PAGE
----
Jeannie T. Lee, MD, PhD, professor of genetics at Harvard Medical School and Massachusetts General Hospital, who was not involved in this research, said, “This is a very important study that should serve as a wake-up call to regulatory agencies and the general medical community. The work is timely and has wide-ranging implications not only for diseases like autism, Parkinson’s, and cancer, but also for the health of future generations. I suspect that a number of these chemicals will turn out to have effects on transgenerational inheritance.”
Previous studies show harm
Zylka’s group also analysed information from the US Geological Survey, which monitors countywide pesticide usage, as well as the Food and Drug Administration and the U.S. Department of Agriculture, which test foodstuffs yearly for pesticide residues.
Of the chemicals Zylka’s team studied, only the usage of pyridaben has decreased since 2000. Rotenone use has remained the same since 2000. However, the use of all the fungicides in this group has increased dramatically over the past decade.
They note also that a study from the Environmental Protection Agency found that pyraclostrobin is found on foods at levels that could potentially affect human biology, and another study linked pyraclostrobin usage to honeybee colony collapse disorder.
The pesticide rotenone was previously implicated in Parkinson’s disease through replicated animal experiments and through human epidemiological studies. A separate 2015 UNC study found that Parkinson’s disease is much more common in older adults with autism than in older adults without autism.
Previous work has also shown that a single dose of the fungicide trifloxystrobin reduced motor activity for several hours in female rats and for days in male rats. Disrupted motor function is a common symptom of Parkinson’s disease and other neurological disorders. The related fungicide picoxystrobin impaired motor activity in rats at the lowest dose tested.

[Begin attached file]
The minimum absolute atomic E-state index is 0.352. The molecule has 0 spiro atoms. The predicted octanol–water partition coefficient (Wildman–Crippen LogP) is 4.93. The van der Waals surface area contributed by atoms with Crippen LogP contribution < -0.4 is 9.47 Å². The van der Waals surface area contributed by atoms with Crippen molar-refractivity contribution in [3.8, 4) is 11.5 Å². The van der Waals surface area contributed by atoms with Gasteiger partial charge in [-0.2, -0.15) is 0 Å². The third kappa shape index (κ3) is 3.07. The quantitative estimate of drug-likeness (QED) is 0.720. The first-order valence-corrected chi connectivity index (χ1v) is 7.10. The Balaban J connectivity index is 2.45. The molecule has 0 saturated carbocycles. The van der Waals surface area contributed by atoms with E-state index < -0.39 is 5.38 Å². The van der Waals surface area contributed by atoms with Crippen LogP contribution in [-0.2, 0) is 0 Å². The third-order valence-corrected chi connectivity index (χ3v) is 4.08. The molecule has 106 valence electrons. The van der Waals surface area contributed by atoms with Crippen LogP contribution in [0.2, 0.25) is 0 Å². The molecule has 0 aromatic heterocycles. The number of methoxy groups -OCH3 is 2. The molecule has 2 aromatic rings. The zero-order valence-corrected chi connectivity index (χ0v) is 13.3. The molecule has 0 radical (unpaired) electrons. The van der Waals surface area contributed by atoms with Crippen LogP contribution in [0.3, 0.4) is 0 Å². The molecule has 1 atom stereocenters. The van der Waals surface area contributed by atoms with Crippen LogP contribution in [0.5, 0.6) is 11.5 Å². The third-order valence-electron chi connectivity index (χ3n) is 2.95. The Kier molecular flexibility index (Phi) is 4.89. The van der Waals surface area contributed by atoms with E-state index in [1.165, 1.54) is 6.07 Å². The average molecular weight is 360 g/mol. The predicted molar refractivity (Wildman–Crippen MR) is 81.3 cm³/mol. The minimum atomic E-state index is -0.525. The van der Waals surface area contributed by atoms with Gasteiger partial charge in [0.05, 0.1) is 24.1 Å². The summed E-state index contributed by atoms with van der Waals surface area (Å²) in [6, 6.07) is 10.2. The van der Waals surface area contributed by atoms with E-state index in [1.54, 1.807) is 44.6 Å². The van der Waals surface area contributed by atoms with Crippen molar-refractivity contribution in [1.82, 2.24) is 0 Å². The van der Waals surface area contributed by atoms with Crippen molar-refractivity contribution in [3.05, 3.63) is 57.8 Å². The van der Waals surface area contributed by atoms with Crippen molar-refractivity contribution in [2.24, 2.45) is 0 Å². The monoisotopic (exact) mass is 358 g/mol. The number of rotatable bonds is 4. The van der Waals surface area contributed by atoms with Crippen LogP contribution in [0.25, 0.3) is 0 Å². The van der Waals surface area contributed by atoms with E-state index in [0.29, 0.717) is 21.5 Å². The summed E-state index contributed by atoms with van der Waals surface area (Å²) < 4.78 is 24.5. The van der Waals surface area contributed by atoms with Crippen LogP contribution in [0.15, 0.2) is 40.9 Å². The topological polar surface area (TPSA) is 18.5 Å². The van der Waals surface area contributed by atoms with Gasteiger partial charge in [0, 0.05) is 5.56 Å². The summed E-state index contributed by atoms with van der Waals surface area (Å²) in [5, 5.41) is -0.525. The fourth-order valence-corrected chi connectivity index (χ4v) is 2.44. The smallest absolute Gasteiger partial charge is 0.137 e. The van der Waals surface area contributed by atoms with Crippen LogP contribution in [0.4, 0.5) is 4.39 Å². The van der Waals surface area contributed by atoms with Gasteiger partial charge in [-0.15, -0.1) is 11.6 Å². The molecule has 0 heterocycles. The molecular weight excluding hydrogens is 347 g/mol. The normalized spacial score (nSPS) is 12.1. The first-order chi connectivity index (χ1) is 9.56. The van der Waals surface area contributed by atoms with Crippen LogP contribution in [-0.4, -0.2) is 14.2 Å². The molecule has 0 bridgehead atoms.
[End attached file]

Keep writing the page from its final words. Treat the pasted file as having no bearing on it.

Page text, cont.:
High levels on ‘healthy’ fruit and veg
Says Zylka “The real tough question is: if you eat fruits, vegetables or cereals that contain these chemicals, do they get into your blood stream and at what concentration? That information doesn’t exist.” Also, given their presence on a variety of foodstuffs, might long term exposure to these chemicals – even at low doses – have a cumulative effect on the brain?
Zylka noted that conventionally grown leafy green vegetables such as lettuce, spinach, and kale have the highest levels of these fungicides. But due to each chemical’s effectiveness at reducing fungal blights and rust, crop yields have increased and farmers are expanding their use of these chemicals to include many additional types of food crops.
“Virtually nothing is known about how these chemicals impact the developing or adult brain,” Zylka said. “Yet these chemicals are being used at increasing levels on many of the foods we eat.”
Prior to starting the project, Zylka said, he did not pay much attention to whether he was buying organic or conventionally grown food. But over the course of the study, his perspective changed. “These fungicides are bad news for neurons. So I now purchase organic whenever possible, and especially for my young kids. I would prefer not to be exposed to chemicals like this, especially after seeing what they do to neurons.”